*Don’t lie. Sell yourself with gusto but without exaggeration.

*Prepare your references. Review with your references, including your current boss, the nature of your target program, its appeal to you and your credentials. This information helps your references propel your application with a compelling, hearty endorsement. Poor or unenthusiastic references can, by themselves, be deal-breakers.

*Practice for interviews. Prepare answers to common and anticipated interview questions, and role-play interviewing.

*Be persistent. Rejected from your target program? Call the hiring manager and ask how you could improve your chances next time. Then, apply again.

Lily Whiteman is a public affairs officer at the National Science Foundation and author of “How to Land a Top-Paying Federal Job.’’ Her Web site is The views expressed in this column do not necessarily represent the views of the National Science Foundation.

Write a winning cover letter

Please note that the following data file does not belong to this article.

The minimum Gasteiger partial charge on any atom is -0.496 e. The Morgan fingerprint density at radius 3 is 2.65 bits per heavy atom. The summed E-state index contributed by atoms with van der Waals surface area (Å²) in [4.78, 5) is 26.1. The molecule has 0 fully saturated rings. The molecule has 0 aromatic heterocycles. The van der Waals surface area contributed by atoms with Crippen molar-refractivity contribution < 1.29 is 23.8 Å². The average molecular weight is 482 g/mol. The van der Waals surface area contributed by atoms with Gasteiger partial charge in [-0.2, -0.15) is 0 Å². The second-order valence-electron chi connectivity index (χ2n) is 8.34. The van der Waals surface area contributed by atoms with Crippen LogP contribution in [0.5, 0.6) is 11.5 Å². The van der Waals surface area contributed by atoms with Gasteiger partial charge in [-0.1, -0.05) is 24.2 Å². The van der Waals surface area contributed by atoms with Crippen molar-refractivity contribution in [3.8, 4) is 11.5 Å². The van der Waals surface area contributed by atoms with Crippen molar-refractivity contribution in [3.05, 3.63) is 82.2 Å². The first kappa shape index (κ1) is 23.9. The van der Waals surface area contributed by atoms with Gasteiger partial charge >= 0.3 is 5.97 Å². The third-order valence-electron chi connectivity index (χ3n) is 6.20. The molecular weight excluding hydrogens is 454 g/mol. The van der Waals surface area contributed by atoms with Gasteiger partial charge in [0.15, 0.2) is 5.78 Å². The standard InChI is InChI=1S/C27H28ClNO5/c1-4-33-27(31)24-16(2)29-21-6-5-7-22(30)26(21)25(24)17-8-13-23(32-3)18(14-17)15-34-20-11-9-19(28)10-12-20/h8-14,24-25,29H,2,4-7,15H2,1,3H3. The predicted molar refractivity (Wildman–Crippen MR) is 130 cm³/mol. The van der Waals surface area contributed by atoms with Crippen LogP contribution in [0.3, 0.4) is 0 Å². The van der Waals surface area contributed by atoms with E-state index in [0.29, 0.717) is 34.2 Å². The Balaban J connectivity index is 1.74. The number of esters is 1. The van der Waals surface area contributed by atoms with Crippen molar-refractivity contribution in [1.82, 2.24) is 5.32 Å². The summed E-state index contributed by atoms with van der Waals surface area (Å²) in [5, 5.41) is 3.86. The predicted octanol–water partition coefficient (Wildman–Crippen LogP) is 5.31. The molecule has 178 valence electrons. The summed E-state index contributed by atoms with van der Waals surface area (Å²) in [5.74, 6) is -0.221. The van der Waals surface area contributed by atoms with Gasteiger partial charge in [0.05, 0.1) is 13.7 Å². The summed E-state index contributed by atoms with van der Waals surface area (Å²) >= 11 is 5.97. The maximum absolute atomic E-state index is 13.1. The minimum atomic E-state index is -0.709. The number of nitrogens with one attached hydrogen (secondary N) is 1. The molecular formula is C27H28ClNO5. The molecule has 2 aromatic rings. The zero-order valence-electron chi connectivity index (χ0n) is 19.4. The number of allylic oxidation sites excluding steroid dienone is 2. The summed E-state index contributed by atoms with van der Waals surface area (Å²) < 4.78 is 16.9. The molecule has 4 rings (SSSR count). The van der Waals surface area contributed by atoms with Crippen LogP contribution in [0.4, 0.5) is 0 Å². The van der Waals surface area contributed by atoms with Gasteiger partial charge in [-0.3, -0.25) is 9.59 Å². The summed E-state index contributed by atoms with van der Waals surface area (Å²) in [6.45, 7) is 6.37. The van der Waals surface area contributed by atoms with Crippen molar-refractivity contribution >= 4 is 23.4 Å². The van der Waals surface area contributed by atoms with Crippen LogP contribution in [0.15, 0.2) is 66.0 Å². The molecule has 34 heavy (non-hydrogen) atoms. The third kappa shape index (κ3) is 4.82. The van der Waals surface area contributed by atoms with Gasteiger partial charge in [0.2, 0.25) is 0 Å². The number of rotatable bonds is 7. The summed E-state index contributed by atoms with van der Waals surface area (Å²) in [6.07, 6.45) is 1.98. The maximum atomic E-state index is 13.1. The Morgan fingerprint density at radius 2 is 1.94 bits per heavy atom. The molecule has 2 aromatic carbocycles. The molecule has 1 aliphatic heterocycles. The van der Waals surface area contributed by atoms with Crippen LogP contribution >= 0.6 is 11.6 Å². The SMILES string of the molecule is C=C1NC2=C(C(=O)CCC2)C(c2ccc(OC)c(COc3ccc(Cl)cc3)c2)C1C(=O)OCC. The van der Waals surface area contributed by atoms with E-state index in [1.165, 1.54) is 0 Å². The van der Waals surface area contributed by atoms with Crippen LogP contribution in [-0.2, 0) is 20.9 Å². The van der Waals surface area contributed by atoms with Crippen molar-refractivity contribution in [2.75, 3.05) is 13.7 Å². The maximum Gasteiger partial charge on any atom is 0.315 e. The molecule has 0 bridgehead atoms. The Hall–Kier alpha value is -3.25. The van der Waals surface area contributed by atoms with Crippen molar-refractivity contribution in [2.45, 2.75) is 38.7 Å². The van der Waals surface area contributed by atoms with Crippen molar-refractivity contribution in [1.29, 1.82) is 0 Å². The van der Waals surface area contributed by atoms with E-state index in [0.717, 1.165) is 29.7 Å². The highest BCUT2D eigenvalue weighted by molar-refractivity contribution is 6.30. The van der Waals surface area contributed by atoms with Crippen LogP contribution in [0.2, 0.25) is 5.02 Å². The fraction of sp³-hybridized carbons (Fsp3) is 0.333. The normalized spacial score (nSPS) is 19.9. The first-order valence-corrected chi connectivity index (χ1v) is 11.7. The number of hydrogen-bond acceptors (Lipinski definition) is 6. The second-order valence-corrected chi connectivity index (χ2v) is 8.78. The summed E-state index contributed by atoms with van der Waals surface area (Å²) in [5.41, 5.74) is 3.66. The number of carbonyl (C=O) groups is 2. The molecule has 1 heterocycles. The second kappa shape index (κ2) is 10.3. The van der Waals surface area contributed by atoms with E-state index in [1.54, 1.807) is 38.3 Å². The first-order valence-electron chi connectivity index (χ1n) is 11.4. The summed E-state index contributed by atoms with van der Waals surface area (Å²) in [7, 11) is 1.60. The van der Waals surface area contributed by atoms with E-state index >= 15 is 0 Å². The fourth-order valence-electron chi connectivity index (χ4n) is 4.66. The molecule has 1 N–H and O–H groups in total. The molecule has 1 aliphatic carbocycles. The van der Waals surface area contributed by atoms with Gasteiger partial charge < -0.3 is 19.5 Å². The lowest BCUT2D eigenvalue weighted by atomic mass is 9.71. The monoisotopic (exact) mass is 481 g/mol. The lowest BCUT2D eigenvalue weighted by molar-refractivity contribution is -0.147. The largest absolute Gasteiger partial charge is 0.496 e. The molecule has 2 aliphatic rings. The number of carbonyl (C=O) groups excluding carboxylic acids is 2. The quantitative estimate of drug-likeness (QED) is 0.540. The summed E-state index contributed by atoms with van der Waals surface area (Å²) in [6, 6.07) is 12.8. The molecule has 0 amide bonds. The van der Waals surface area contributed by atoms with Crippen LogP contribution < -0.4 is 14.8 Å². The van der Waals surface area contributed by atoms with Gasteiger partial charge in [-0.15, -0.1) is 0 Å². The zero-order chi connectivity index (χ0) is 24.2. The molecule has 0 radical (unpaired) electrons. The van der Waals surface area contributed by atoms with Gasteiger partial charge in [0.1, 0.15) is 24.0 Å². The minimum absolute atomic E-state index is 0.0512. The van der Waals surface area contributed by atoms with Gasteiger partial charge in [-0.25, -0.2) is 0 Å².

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Most online job application systems don’t accept cover letters. But if Office of Personnel Management Director John Berry gets his way, agencies will eliminate knowledge, skills and abilities essays (KSAs) and base their applications solely on cover letters and résumés.

So if your next job application requires a cover letter, design it to quickly introduce yourself, convey your enthusiasm for your target opening and agency, concisely review your best educational and professional qualifications, and showcase your communication skills.

As one hiring manager advises, “You will probably beat 95 percent of your competition just by submitting an error-free cover letter that concisely describes how you meet the opening’s requirements.”

To craft winning cover letters: